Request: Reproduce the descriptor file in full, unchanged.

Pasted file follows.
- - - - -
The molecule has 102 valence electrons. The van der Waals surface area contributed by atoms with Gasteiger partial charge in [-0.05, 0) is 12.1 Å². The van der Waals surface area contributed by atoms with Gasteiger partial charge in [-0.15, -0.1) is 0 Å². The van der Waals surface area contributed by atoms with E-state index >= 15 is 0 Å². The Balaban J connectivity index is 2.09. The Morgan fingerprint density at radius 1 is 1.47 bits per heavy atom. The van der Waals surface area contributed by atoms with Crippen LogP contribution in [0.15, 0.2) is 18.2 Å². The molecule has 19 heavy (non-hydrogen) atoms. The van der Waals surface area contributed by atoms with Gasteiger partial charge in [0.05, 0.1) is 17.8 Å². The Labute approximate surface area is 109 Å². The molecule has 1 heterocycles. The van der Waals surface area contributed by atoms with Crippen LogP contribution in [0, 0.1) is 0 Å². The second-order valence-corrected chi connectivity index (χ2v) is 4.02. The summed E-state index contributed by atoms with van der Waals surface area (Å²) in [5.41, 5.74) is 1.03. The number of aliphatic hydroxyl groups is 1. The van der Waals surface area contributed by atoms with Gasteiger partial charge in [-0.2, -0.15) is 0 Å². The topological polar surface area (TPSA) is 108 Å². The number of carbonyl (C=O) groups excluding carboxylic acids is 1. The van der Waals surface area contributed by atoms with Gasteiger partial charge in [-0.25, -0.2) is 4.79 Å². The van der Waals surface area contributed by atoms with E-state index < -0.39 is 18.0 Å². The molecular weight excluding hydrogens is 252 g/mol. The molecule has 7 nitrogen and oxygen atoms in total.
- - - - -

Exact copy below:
The molecule has 102 valence electrons. The van der Waals surface area contributed by atoms with Gasteiger partial charge in [-0.05, 0) is 12.1 Å². The van der Waals surface area contributed by atoms with Gasteiger partial charge in [-0.15, -0.1) is 0 Å². The van der Waals surface area contributed by atoms with E-state index >= 15 is 0 Å². The Balaban J connectivity index is 2.09. The Morgan fingerprint density at radius 1 is 1.47 bits per heavy atom. The van der Waals surface area contributed by atoms with Crippen LogP contribution in [0.15, 0.2) is 18.2 Å². The molecule has 19 heavy (non-hydrogen) atoms. The van der Waals surface area contributed by atoms with Gasteiger partial charge in [0.05, 0.1) is 17.8 Å². The Labute approximate surface area is 109 Å². The molecule has 1 heterocycles. The van der Waals surface area contributed by atoms with Crippen LogP contribution in [0, 0.1) is 0 Å². The second-order valence-corrected chi connectivity index (χ2v) is 4.02. The summed E-state index contributed by atoms with van der Waals surface area (Å²) in [5.41, 5.74) is 1.03. The number of aliphatic hydroxyl groups is 1. The van der Waals surface area contributed by atoms with Gasteiger partial charge in [-0.2, -0.15) is 0 Å². The topological polar surface area (TPSA) is 108 Å². The number of carbonyl (C=O) groups excluding carboxylic acids is 1. The van der Waals surface area contributed by atoms with Gasteiger partial charge in [-0.25, -0.2) is 4.79 Å². The van der Waals surface area contributed by atoms with E-state index < -0.39 is 18.0 Å². The molecular weight excluding hydrogens is 252 g/mol. The molecule has 7 nitrogen and oxygen atoms in total.